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Despite calling the January 9th schedule for Samuel Alito's confirmation hearings with the Judiciary Committee a "bipartisan repudiation" of Bush's request for expedited hearings in December in the AP lead on the story, nothing in the rest of the article even remotely suggests that the schedule repudiates anything. In fact, the article by David Espo suggests that the Republicans may have thought through a better strategy than the White House, and that the White House may well have agreed with them.
Here's what Espo wrote:
The Republican-controlled Senate will begin hearings Jan. 9 on Judge Samuel Alito's appointment to the Supreme Court, leaders of the Judiciary Committee announced Thursday, a bipartisan repudiation of President Bush's call for a final confirmation vote before year's end.
"It simply wasn't possible to accommodate the schedule that the White House wanted," said Sen. Arlen Specter, R-Pa., the committee chairman. He outlined a timetable that envisions five days of hearings, followed by a vote in committee on Jan. 17 and the full Senate on Jan. 20. ...
While Bush had called for a confirmation by the end of the year, administration spokesman Steve Schmidt raised no objection to the schedule. He said the White House had "great confidence in Chairman Specter to manage the extremely complicated process of moving a nominee to the Supreme Court through the U.S. Senate."
Nor was there any evidence the scheduling decision signaled any deeper dissatisfaction among Republicans to the nomination. "I think Judge Alito has made a very good first impression," Specter said.
Yes, that's quite the stunning bipartisan repudiation! No one seems unhappy with the arrangements, and Espo reports that the Republicans remain impressed with Alito during their meetings. Other than that, well, it's utter turmoil on Capitol Hill. Someone had better get Harriet Miers and the search committee back on the case.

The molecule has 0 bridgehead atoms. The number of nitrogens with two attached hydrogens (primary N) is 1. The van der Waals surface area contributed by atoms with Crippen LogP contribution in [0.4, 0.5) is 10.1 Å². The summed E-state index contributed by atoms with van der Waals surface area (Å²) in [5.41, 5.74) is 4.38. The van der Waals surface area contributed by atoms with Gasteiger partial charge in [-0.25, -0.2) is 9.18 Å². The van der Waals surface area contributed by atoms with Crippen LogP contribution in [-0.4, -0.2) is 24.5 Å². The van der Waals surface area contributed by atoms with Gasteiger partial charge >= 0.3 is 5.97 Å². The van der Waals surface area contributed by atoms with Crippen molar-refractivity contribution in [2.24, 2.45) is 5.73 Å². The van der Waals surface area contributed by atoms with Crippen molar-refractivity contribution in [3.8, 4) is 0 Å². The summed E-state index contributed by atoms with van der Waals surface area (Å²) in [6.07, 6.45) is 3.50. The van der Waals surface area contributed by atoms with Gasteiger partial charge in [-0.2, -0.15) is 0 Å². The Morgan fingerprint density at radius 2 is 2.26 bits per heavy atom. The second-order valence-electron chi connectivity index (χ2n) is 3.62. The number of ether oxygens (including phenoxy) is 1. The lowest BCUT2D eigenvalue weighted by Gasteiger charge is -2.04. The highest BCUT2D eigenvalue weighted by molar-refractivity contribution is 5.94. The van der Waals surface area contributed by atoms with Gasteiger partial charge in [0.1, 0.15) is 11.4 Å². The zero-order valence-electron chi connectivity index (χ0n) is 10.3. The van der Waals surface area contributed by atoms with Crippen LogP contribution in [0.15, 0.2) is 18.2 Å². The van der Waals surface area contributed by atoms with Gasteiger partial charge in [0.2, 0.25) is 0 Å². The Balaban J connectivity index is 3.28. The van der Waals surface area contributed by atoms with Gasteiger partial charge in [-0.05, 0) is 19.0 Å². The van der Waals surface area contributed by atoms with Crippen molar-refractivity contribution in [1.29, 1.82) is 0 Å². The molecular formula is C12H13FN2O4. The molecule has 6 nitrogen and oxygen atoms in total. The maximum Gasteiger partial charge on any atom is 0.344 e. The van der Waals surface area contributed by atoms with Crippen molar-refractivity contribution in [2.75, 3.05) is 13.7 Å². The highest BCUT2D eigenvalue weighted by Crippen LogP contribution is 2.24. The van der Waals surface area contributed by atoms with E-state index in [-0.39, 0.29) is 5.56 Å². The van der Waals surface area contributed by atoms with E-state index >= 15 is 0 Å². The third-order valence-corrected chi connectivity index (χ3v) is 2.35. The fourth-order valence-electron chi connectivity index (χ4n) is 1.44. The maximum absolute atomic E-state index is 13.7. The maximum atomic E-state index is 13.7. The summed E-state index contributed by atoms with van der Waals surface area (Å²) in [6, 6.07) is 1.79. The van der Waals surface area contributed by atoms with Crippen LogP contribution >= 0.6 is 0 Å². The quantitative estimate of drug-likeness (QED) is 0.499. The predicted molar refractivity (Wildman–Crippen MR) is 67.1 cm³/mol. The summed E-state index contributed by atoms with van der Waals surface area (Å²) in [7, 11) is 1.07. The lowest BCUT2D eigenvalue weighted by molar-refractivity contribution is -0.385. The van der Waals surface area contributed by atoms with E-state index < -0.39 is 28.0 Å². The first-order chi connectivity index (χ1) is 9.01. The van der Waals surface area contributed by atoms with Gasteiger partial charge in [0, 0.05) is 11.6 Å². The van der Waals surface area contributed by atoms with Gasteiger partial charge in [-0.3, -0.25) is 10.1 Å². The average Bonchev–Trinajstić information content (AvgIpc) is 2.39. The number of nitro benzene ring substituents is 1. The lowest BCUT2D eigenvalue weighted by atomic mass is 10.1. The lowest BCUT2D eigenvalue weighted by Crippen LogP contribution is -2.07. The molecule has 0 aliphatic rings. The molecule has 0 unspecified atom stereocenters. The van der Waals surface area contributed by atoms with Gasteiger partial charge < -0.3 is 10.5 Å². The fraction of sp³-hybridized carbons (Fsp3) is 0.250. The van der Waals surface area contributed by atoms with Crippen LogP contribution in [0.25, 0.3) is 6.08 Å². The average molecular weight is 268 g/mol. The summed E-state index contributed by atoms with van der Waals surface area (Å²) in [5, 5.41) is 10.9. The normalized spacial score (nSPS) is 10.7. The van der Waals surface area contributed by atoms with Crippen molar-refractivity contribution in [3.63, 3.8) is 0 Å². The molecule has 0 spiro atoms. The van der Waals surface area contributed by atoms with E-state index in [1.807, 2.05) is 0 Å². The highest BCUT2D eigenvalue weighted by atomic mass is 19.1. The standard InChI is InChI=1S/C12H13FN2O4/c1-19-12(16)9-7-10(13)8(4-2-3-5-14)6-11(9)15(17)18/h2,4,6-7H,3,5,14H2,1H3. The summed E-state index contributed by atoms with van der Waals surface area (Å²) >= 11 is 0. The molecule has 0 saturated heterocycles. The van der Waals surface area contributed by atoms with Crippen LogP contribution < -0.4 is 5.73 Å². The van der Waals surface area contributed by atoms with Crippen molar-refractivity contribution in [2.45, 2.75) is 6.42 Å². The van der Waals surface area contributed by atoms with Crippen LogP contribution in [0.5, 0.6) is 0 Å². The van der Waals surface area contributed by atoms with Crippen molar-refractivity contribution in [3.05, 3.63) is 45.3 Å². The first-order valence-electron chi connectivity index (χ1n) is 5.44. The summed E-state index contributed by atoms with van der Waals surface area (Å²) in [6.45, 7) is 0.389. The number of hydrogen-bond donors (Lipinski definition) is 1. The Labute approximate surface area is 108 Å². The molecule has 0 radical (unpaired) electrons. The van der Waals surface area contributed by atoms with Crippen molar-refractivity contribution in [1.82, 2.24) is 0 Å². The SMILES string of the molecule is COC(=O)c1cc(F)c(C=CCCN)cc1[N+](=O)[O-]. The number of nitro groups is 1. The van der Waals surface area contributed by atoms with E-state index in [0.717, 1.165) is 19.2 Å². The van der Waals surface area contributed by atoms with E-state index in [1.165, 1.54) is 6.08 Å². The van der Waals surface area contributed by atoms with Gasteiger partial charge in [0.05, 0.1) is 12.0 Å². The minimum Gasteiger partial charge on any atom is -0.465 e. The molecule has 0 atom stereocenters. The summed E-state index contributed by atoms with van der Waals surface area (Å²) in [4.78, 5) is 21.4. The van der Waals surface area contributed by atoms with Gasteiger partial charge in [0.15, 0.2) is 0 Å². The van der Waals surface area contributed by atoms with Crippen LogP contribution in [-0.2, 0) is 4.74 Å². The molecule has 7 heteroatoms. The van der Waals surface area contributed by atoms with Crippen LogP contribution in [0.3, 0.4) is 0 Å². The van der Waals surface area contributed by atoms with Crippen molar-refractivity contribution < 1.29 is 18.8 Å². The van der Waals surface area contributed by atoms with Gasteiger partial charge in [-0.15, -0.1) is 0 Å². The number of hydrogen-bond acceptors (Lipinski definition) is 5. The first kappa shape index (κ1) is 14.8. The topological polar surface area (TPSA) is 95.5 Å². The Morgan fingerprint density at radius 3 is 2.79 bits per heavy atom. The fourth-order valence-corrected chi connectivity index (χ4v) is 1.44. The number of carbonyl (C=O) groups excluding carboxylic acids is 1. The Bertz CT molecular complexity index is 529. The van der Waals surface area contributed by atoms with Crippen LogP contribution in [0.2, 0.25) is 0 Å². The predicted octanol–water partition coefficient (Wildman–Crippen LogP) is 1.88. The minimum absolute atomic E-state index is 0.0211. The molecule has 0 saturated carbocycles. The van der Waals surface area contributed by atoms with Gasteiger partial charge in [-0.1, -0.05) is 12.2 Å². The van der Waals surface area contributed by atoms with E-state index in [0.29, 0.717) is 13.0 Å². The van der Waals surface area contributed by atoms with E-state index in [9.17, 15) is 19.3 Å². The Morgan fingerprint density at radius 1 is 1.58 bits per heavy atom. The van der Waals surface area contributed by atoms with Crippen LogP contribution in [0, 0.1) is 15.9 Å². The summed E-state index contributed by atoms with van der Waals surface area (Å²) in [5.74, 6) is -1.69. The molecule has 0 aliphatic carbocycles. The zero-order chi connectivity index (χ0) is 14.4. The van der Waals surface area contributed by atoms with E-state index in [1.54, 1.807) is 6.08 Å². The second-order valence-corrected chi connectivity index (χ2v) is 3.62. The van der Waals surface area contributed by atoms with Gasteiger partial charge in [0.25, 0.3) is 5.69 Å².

The truth is rather obvious. While Bush would like Alito confirmed as quickly as possible, the reality of the calendar is that the Senate will soon be out of session and two major American family holidays will cut out a significant amount of the calendar. Bush could insist that the Judiciary Committee remain in town and use a populist argument about how ordinary Americans work hard through the Thanksgiving-Christmas season, but both Democrats and Republicans alike need to do some home-town politicking, especially those running for re-election in 2006. Committee members have a legitimate expectation of getting enough time to review Alito's voluminous record of opinions over the last 15 years, and three weeks doesn't quite seem realistic, considering that most have other committee assignments as well. It won't do anything positive for Alito to antagonize everyone just to push the full-Senate vote date forward an extra four weeks.
That gives everyone something to claim as a victory. It allows Democrats to tell their base that Sandra Day O'Connor might get to vote on one or two more cases before Alito relieves her and takes the swing vote away. More importantly, however, it allows the Republicans to compress the time between the committee hearings and the final floor vote, removing any chance of a prolonged public-relations campaign based on out-of-context sound bites from Alito's testimony, especially over Christmas when people will watch college football bowl games and NFL playoffs. And if the schedule holds up, Alito will win confirmation in plenty of time for Bush's State of the Union speech next year, giving him some political momentum at the start of the new Congressional session.
This new schedule makes plenty of practical and political sense for everyone. Rather than a "repudiation", it fits into the schedule like a custom-fit glove for everyone concerned. The AP wants to make mischief instead of simply reporting the facts.Sphere It View blog reactions
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» Alito Delay Not So Bad from bRight & Early
I posted last evening that I it was ridiculous to delay the start of the hearings for Judge Alito until January 9th. Well, I've had twelve hours to read more, think more, and for half of that time sleep on it. My considered opinion this morning is tha... [Read More]
Tracked on November 4, 2005 5:40 AM
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